In the first book of Timothy, chapter 3, the qualifications of deacon and bishop are presented. In these verses, in order to be in a position of authority, a man must NOT be: a contentious or quarrelsome person, lover of money, double-tongued (saying conflicting things to people), self-willed, angry, and/or a brawler. Timothy also states that a leader must be a protector or guardian over his family (often seen as the word “ruler” in many passages), blameless, and a steward of God. Now, in order to be considered a church leader, one had to be a Christian. So, why would Timothy say this to a church if those being considered for leadership positions didn’t struggle with these kinds of issues? As we’d say today, these types of positions should “separate the men from the boys.” To put it bluntly, men who don’t know how to treat their wives and children are boys who haven’t grown up yet. This scripture clearly shows that in order to be a church leader, a man must be mature. Abusive men aren’t mature.

The consequences of the above listed sins are… that one who doesn’t have control in these areas of his life, cannot be a leader in the church. A man who is an abuser (physically, emotionally, or verbally) of his wife and/or children should be removed from a position of leadership. In 1 Peter 3:7, it says that if a man doesn’t treat his wife well, his prayers will be hindered. With this being the case, why would any pastor want a man in leadership whose prayers are falling flat on the floor? This is not in the best interest of any church. Until the man has control of himself, his position of leadership is hurting his church rather than helping it.

Secret sin is another story all together. Since many abusers believe that no one is aware of their behavior, they are in deception. What does the Bible say about such people? Numbers 32:23 says that your sin will be sure to found out. Psalms 90:8 says that our secret sins are in the light of God’s presence. Proverbs 28:13 (NIV) states “He who conceals his sin does not prosper.” In Luke 12:2 (NIV), Jesus says concerning the yeast of the Pharisees that “there is nothing concealed that will not be disclosed, or hidden that will not be made known.” So, those that think they are getting away with sin aren’t. They will eventually be found out. A question to ponder; why would a man treat others well and his wife abusively without knowing there’s a problem with that kind of thinking? It would seem that he knows the abuse is wrong, otherwise, he’d treat everyone the same.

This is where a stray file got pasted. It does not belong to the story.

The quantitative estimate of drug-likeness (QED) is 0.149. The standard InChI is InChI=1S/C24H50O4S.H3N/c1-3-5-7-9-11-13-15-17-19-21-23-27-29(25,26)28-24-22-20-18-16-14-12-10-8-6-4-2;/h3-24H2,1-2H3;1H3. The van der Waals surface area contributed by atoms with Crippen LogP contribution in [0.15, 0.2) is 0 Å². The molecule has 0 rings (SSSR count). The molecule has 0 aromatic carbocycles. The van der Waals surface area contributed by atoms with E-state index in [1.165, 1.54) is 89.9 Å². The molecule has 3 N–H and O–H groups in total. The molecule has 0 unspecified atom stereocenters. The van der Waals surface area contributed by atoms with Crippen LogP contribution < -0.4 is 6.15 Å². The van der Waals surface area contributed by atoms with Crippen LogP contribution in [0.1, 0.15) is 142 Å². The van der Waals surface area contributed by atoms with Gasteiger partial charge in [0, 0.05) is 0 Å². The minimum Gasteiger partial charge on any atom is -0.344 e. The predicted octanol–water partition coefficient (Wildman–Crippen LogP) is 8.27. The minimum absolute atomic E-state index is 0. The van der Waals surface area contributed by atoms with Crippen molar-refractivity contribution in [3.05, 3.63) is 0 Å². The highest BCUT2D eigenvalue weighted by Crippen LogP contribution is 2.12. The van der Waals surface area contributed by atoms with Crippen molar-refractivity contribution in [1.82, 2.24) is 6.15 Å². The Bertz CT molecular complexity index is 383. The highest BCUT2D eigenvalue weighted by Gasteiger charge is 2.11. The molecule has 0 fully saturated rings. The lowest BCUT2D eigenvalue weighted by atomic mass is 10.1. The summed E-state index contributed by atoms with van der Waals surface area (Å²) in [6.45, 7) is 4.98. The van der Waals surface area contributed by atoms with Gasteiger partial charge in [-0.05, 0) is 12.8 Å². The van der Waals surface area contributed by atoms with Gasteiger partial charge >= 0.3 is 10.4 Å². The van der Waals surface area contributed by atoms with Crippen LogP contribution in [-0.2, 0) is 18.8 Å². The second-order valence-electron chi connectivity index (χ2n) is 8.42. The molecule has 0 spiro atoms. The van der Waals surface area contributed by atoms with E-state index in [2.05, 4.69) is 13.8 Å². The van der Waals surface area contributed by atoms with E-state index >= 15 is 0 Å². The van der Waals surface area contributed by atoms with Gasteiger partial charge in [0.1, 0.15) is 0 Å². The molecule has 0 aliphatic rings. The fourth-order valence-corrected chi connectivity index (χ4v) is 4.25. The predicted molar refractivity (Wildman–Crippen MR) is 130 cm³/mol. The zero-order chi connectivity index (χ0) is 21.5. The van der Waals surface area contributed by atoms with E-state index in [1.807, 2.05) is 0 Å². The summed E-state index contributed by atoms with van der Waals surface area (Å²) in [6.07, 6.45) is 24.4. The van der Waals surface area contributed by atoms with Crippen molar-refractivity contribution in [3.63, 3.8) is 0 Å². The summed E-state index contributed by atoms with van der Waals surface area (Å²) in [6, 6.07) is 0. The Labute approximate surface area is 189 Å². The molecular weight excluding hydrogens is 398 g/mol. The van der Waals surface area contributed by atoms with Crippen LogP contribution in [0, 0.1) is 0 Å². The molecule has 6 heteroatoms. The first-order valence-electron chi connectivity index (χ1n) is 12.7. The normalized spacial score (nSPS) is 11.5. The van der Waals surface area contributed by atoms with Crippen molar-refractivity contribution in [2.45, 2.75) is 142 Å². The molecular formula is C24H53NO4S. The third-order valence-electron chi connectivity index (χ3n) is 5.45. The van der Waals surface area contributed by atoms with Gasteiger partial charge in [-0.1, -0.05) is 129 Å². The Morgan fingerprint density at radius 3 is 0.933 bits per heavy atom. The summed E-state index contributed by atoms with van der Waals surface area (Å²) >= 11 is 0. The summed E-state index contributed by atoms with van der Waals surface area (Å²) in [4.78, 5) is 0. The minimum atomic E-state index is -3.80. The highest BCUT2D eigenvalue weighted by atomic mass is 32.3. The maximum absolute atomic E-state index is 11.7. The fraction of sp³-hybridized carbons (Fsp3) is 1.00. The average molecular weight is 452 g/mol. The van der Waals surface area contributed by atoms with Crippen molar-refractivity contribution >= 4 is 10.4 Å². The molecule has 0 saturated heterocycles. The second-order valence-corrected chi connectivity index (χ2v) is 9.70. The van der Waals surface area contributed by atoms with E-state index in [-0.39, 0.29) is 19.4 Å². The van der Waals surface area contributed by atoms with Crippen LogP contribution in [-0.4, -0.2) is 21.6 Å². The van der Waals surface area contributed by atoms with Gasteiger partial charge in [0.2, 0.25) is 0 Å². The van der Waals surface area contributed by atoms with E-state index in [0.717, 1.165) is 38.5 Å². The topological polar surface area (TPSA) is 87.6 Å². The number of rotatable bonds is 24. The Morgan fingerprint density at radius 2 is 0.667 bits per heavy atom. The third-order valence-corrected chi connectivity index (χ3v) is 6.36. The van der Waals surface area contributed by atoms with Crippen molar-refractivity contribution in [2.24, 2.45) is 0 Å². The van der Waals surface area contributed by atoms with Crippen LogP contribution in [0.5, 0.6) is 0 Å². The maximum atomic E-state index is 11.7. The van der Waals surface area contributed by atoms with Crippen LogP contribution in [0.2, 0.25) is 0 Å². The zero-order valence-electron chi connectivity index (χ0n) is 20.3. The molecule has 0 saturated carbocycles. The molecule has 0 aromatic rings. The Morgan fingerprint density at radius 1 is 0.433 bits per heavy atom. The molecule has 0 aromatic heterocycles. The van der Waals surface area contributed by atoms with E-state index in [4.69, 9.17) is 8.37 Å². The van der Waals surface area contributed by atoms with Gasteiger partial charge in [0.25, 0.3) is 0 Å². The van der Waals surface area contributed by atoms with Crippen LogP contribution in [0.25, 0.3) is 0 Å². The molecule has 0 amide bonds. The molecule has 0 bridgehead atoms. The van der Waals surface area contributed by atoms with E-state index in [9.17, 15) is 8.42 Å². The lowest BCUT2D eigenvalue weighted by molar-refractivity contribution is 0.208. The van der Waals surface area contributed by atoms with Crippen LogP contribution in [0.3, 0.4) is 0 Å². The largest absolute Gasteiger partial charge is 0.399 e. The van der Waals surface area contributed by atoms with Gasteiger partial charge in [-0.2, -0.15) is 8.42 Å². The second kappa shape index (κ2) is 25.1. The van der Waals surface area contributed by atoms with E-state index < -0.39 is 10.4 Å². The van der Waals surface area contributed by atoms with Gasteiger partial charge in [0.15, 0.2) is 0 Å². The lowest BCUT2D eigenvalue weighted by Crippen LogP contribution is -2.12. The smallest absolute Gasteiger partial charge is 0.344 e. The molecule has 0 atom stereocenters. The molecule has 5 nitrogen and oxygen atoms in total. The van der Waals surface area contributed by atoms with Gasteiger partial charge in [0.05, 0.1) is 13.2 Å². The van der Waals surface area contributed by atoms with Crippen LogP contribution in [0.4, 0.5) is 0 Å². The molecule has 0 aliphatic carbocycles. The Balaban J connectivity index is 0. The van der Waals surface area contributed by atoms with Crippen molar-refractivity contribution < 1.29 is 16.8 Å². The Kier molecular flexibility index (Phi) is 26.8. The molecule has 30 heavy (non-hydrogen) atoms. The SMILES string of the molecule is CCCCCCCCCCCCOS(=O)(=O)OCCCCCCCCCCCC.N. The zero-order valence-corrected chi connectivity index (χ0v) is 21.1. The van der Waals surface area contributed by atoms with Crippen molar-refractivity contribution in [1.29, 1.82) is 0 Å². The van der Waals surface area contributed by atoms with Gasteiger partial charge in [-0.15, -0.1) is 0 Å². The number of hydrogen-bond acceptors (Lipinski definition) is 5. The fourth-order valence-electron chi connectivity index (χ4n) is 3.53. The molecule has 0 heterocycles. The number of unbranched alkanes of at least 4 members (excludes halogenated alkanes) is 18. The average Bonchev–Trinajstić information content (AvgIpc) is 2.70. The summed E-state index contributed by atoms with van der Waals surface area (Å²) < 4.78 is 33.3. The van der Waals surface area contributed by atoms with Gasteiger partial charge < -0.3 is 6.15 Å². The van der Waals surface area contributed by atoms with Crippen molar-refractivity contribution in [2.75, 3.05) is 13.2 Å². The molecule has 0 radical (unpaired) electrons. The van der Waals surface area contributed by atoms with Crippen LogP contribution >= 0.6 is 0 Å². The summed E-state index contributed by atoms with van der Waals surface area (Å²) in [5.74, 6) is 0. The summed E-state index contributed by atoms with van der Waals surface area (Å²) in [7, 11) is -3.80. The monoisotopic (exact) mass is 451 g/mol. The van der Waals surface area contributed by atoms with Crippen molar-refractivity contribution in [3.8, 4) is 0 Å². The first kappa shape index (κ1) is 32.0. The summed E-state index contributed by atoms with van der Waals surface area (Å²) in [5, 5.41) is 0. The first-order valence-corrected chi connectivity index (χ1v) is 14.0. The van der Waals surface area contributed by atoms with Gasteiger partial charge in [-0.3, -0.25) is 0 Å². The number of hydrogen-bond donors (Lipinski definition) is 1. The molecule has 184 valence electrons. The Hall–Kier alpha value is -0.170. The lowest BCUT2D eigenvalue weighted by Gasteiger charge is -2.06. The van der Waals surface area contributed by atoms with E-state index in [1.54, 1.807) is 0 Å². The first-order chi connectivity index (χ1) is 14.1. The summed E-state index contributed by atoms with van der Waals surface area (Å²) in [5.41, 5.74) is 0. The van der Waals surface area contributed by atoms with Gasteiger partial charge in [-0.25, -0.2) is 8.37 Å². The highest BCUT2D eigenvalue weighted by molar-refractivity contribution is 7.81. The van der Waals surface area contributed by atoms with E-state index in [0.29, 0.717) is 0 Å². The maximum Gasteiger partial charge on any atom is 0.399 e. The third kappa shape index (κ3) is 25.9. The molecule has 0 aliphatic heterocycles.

What the unrighteous/sinful get to inherit

The word “unrighteous” has three different Hebrew words throughout the Bible. In the Old Testament, the words aven, avval, and chamac, are all used to describe what unrighteousness is. They all mean trouble, wicked, and unjust. “Chamac” actually goes a step further and describes unrighteous as someone who is violent, wrong, and cruel. In the New Testament, the word “adikos” means “one who deals fraudulently with others and is deceitful.” (Strong’s Concordance)

1 Corinthian’s 6:9-10 (NIV) describes the unrighteous by saying, “Do you not know that the wicked will not inherit the kingdom of God? Do not be deceived; neither the sexually immoral no idolaters nor adulterers nor male prostitutes nor homosexual offenders nor thieves nor the greedy nor drunkards nor slanderers nor swindlers will inherit the kingdom of God…” The next section goes on to say that when these behaviors are changed, a person can inherit the Kingdom of God. NOTE… a behavior change is required. It won’t simply be lip service. The proof will be seen in the actions because God knows man’s heart. It’s what’s in the heart that will determine the blessings and prosperity of God.

Jesus says in Mark 7:21-22 (NIV) that “What comes out of a man is what makes him unclean. For from within, out of men’s hearts, come evil thoughts, sexual immorality, theft, murder, adultery, greed, malice, deceit, lewdness, envy, slander, arrogance, and folly. All these evils come from inside and make a man unclean.” Based on this verse, our sin makes us unclean. In addition, we reap what we sow, according to Galatians 6:7-8. The NIV says those who continue in sin will reap destruction. Hebrews 9:27, James 1:5, and Romans 7:11 tell us that sin leads to death. In this case, it’s talking about spiritual death.